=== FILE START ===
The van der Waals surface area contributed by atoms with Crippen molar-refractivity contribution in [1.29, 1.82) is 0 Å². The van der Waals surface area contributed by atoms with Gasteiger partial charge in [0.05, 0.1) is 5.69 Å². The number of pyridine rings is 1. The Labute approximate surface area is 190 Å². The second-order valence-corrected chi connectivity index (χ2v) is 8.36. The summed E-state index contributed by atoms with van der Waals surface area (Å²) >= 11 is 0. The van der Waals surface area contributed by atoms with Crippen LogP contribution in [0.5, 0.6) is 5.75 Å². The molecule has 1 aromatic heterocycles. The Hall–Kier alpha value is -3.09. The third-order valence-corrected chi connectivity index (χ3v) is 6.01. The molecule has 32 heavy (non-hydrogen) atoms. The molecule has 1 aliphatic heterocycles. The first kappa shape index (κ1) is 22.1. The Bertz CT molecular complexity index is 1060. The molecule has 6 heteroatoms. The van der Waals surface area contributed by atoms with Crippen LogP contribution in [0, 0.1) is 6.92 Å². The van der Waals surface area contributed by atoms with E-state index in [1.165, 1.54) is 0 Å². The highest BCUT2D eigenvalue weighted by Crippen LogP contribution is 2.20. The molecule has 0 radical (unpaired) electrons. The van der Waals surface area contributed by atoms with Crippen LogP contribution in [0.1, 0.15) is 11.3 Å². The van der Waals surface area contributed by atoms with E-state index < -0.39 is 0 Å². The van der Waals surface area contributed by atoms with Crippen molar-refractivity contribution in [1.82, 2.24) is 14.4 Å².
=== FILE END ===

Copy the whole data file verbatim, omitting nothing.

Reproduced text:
The van der Waals surface area contributed by atoms with Crippen molar-refractivity contribution in [1.29, 1.82) is 0 Å². The van der Waals surface area contributed by atoms with Gasteiger partial charge in [0.05, 0.1) is 5.69 Å². The number of pyridine rings is 1. The Labute approximate surface area is 190 Å². The second-order valence-corrected chi connectivity index (χ2v) is 8.36. The summed E-state index contributed by atoms with van der Waals surface area (Å²) >= 11 is 0. The van der Waals surface area contributed by atoms with Crippen LogP contribution in [0.5, 0.6) is 5.75 Å². The molecule has 1 aromatic heterocycles. The Hall–Kier alpha value is -3.09. The third-order valence-corrected chi connectivity index (χ3v) is 6.01. The molecule has 32 heavy (non-hydrogen) atoms. The molecule has 1 aliphatic heterocycles. The first kappa shape index (κ1) is 22.1. The Bertz CT molecular complexity index is 1060. The molecule has 6 heteroatoms. The van der Waals surface area contributed by atoms with Crippen LogP contribution in [0, 0.1) is 6.92 Å². The van der Waals surface area contributed by atoms with E-state index in [1.165, 1.54) is 0 Å². The highest BCUT2D eigenvalue weighted by Crippen LogP contribution is 2.20. The molecule has 0 radical (unpaired) electrons. The van der Waals surface area contributed by atoms with Crippen LogP contribution in [0.1, 0.15) is 11.3 Å². The van der Waals surface area contributed by atoms with E-state index < -0.39 is 0 Å². The van der Waals surface area contributed by atoms with Crippen molar-refractivity contribution in [1.82, 2.24) is 14.4 Å².